45. juice

    Fun with video encoding

    There's at least four factors to consider when it comes to comparing a DVD and a Blu-ray:

    1) TV size and viewing distance: the bigger the TV, the bigger the "dots" on the screen and the further away you can sit before you lose the detail. In simple terms, you can read a newspaper headline from across the room, but you'll have physically pick up the newspaper to read the actual article...

    2) The source material: in theory, physical film maxes out somewhere around the "4000p" mark, so we're a long way off still, even with 1080p. However, there's no guarantee that the blu-ray encoding was done at this level: it may have been taken from whatever source was used to generate the DVD, or the company may have used a quicker/cheaper scan

    3) The encoder. As with MP3s, not all encoders are created equal: some are optimised for speed (e.g. real-time encoding for your smart-phone's video mode), some are optimised for quality and some are just pants. And then you've got a myriad of settings to consider: you can perform multiple encoding passes, utilise b-frames, psychovisual tweakings, etc. However, these generally greatly increase the time needed to encode the film - and the person doing the encoding will probably have to go through the process several times until they've found the best settings

    4) The decoder: is it software based, or does it have hardware to help with decompression, upscaling, etc? What about the TV's built-in processing system?

    All told, depending on how the above things are handled, it's entirely possible for a well-encoded DVD to look better than a mediocre Blu-ray...

    (for what it's worth, a friend has a HD projector which is projected onto a 6ft tall screen. He picked up a HD-DVD machine and a bunch of disks after Toshiba pulled out and we ran through a couple of sample films. The 1938 film Adventures of Robin Hood (with Errol Flynn) didn't look particularly impressive, but the 1966 film Grand Prix was simple stunning: the transfer had picked up levels of detail and colour that I honestly wouldn't have believed film at that time could deliver - I've spent too many years watching ye olde films on TV and VHS...)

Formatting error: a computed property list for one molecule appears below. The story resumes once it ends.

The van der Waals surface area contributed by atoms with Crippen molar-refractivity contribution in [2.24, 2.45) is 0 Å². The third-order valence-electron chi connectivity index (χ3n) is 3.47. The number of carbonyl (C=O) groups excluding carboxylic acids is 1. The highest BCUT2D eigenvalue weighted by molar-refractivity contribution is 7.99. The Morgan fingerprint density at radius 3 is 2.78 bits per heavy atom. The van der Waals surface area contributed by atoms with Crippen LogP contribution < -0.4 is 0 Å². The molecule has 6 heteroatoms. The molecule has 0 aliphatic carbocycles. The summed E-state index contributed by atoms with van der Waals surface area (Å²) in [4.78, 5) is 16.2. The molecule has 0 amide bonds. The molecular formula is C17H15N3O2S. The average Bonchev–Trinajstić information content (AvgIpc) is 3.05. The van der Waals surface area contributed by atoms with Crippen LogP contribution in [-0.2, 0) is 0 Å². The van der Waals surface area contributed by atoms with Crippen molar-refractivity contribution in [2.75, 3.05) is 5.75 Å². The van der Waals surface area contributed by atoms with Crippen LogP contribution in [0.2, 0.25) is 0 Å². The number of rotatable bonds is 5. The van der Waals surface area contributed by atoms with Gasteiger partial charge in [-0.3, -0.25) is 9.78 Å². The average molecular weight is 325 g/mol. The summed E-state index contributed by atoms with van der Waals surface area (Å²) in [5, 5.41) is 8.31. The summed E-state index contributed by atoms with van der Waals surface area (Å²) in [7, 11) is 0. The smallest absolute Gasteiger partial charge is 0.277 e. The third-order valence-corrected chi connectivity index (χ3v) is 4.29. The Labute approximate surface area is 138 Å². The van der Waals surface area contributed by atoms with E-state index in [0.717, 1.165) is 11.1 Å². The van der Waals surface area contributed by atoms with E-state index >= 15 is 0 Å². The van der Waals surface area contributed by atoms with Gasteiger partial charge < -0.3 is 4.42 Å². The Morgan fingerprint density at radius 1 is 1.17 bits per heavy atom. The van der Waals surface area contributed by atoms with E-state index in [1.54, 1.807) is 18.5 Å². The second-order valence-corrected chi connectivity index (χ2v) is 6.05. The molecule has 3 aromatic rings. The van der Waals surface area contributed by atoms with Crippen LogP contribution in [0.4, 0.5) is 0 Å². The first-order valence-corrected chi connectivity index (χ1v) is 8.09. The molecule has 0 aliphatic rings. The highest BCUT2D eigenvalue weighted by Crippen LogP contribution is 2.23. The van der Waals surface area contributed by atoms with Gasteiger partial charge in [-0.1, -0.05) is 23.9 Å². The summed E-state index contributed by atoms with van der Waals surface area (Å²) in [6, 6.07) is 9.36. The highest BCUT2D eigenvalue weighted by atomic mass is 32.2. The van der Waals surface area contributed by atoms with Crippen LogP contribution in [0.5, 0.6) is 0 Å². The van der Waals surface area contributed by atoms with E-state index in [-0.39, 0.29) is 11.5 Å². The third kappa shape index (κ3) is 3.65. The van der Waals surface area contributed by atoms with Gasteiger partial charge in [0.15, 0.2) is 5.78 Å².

46. Scott Thomson

    Such primitive technology!

    I wonder if the people on this planet will ever discover the superior sound of vinyl?

  47. Anonymous Coward
    Paris Hilton

    Size matters

    We need to know the size of TV used for the tests. On a 28" 16:9 set, DVD is perfectly adequate and the difference with Blu-Ray would be minimal. The need for HD is mainly driven by bigger and bigger screens. Some of the Blu-Ray demos they have playing in HMV on 40" and larger screens are quite impressive and would look pretty blurry on DVD..

    On the other hand, if the studios really are just recoding the DVD image for Blu-Ray and not remastering it from the original film, they deserve to be next up against the wall after the DAB crew.

    Paris, because I'd pay to see that on Blu-Ray.

  48. Stewart 3

    It has to be big

    Finger's crossed I've yet to find a bad BD. (Although I only have about 20 so far.) My in-laws have 40" HD televisions and, at normal viewing distances, I really don't see much difference between DVD and BD.

    I have a JVC HD video projector and an 84" screen. Watching it from 3 metres away is really like being in the cinema. I have both BDs and DVDs of several titles, Zulu, Italian Job, Sin City, Time Bandits, Big Blue, 2001, Where Eagles Dare, Ipcress File and so on. Without exception the BD is superior to the upscaled DVD; and the upscaling on my Philips player is extremely good. (The remastered Basil Rathbone Sherlock Holmes DVDs look very good when upscaled.)